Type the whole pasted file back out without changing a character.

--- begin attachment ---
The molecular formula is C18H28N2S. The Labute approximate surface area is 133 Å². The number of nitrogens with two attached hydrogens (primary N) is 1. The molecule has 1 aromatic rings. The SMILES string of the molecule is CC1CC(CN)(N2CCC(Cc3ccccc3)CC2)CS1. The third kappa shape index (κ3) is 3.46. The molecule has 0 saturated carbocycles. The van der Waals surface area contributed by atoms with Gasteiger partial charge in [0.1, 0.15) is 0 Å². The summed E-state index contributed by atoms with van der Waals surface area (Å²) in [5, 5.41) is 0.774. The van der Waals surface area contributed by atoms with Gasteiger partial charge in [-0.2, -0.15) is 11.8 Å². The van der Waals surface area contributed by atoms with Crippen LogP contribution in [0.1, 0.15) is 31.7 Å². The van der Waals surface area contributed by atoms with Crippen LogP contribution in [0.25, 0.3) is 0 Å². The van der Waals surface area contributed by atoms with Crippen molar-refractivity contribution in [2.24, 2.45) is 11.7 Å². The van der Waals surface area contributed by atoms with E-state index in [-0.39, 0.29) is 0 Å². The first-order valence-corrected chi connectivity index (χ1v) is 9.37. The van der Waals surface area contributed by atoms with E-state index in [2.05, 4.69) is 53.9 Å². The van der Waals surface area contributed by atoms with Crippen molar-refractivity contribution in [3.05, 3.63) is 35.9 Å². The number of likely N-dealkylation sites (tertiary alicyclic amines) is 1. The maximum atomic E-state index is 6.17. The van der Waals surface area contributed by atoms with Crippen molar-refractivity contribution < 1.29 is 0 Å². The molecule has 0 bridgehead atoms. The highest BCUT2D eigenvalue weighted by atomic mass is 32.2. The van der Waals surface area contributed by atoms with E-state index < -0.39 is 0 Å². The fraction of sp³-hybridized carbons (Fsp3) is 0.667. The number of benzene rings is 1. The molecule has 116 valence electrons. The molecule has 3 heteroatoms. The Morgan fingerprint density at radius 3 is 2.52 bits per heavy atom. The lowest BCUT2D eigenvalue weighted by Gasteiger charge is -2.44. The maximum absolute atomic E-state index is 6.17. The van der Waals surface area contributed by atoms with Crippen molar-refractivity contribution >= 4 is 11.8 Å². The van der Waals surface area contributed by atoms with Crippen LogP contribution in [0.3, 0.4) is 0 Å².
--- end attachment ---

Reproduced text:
The molecular formula is C18H28N2S. The Labute approximate surface area is 133 Å². The number of nitrogens with two attached hydrogens (primary N) is 1. The molecule has 1 aromatic rings. The SMILES string of the molecule is CC1CC(CN)(N2CCC(Cc3ccccc3)CC2)CS1. The third kappa shape index (κ3) is 3.46. The molecule has 0 saturated carbocycles. The van der Waals surface area contributed by atoms with Gasteiger partial charge in [0.1, 0.15) is 0 Å². The summed E-state index contributed by atoms with van der Waals surface area (Å²) in [5, 5.41) is 0.774. The van der Waals surface area contributed by atoms with Gasteiger partial charge in [-0.2, -0.15) is 11.8 Å². The van der Waals surface area contributed by atoms with Crippen LogP contribution in [0.1, 0.15) is 31.7 Å². The van der Waals surface area contributed by atoms with Crippen LogP contribution in [0.25, 0.3) is 0 Å². The van der Waals surface area contributed by atoms with Crippen molar-refractivity contribution in [2.24, 2.45) is 11.7 Å². The van der Waals surface area contributed by atoms with E-state index in [-0.39, 0.29) is 0 Å². The first-order valence-corrected chi connectivity index (χ1v) is 9.37. The van der Waals surface area contributed by atoms with E-state index in [2.05, 4.69) is 53.9 Å². The van der Waals surface area contributed by atoms with Crippen molar-refractivity contribution in [3.05, 3.63) is 35.9 Å². The number of likely N-dealkylation sites (tertiary alicyclic amines) is 1. The maximum atomic E-state index is 6.17. The van der Waals surface area contributed by atoms with Crippen molar-refractivity contribution < 1.29 is 0 Å². The molecule has 0 bridgehead atoms. The highest BCUT2D eigenvalue weighted by atomic mass is 32.2. The van der Waals surface area contributed by atoms with E-state index < -0.39 is 0 Å². The fraction of sp³-hybridized carbons (Fsp3) is 0.667. The number of benzene rings is 1. The molecule has 116 valence electrons. The molecule has 3 heteroatoms. The Morgan fingerprint density at radius 3 is 2.52 bits per heavy atom. The lowest BCUT2D eigenvalue weighted by Gasteiger charge is -2.44. The maximum absolute atomic E-state index is 6.17. The van der Waals surface area contributed by atoms with Crippen molar-refractivity contribution >= 4 is 11.8 Å². The van der Waals surface area contributed by atoms with Crippen LogP contribution in [0.3, 0.4) is 0 Å².